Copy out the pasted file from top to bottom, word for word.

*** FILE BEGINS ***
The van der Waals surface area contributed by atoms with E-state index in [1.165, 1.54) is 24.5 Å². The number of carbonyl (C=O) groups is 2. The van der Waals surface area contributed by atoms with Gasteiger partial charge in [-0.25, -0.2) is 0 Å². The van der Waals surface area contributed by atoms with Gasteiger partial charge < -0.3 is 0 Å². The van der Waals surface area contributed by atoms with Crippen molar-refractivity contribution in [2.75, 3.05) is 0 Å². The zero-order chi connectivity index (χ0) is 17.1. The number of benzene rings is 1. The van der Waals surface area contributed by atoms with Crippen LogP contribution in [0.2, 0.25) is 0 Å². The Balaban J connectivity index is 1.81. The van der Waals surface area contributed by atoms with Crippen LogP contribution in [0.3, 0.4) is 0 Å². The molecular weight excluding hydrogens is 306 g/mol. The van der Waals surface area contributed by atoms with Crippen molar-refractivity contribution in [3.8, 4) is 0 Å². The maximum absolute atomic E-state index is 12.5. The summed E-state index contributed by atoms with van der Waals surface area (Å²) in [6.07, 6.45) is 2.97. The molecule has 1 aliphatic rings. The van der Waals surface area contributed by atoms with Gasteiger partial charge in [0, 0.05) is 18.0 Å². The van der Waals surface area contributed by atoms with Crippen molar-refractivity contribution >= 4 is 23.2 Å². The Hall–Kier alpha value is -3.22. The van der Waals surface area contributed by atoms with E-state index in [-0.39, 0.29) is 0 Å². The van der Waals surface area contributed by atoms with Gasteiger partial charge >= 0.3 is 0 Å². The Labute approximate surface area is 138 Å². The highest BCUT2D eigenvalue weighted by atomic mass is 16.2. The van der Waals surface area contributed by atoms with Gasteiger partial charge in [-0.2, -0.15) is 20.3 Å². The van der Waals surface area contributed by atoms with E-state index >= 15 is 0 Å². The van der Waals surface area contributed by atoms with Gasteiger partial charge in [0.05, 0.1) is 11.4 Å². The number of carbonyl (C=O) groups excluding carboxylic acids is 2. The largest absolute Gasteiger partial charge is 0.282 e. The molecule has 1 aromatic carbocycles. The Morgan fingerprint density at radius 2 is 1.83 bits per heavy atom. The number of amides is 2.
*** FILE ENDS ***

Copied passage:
The van der Waals surface area contributed by atoms with E-state index in [1.165, 1.54) is 24.5 Å². The number of carbonyl (C=O) groups is 2. The van der Waals surface area contributed by atoms with Gasteiger partial charge in [-0.25, -0.2) is 0 Å². The van der Waals surface area contributed by atoms with Gasteiger partial charge < -0.3 is 0 Å². The van der Waals surface area contributed by atoms with Crippen molar-refractivity contribution in [2.75, 3.05) is 0 Å². The zero-order chi connectivity index (χ0) is 17.1. The number of benzene rings is 1. The van der Waals surface area contributed by atoms with Crippen LogP contribution in [0.2, 0.25) is 0 Å². The Balaban J connectivity index is 1.81. The van der Waals surface area contributed by atoms with Crippen LogP contribution in [0.3, 0.4) is 0 Å². The molecular weight excluding hydrogens is 306 g/mol. The van der Waals surface area contributed by atoms with Crippen molar-refractivity contribution in [3.8, 4) is 0 Å². The maximum absolute atomic E-state index is 12.5. The summed E-state index contributed by atoms with van der Waals surface area (Å²) in [6.07, 6.45) is 2.97. The molecule has 1 aliphatic rings. The van der Waals surface area contributed by atoms with Gasteiger partial charge in [0, 0.05) is 18.0 Å². The van der Waals surface area contributed by atoms with Crippen molar-refractivity contribution >= 4 is 23.2 Å². The Hall–Kier alpha value is -3.22. The van der Waals surface area contributed by atoms with E-state index in [-0.39, 0.29) is 0 Å². The van der Waals surface area contributed by atoms with Gasteiger partial charge >= 0.3 is 0 Å². The Labute approximate surface area is 138 Å². The highest BCUT2D eigenvalue weighted by atomic mass is 16.2. The van der Waals surface area contributed by atoms with Gasteiger partial charge in [-0.2, -0.15) is 20.3 Å². The van der Waals surface area contributed by atoms with E-state index >= 15 is 0 Å². The van der Waals surface area contributed by atoms with Gasteiger partial charge in [0.05, 0.1) is 11.4 Å². The number of carbonyl (C=O) groups excluding carboxylic acids is 2. The largest absolute Gasteiger partial charge is 0.282 e. The molecule has 1 aromatic carbocycles. The Morgan fingerprint density at radius 2 is 1.83 bits per heavy atom. The number of amides is 2.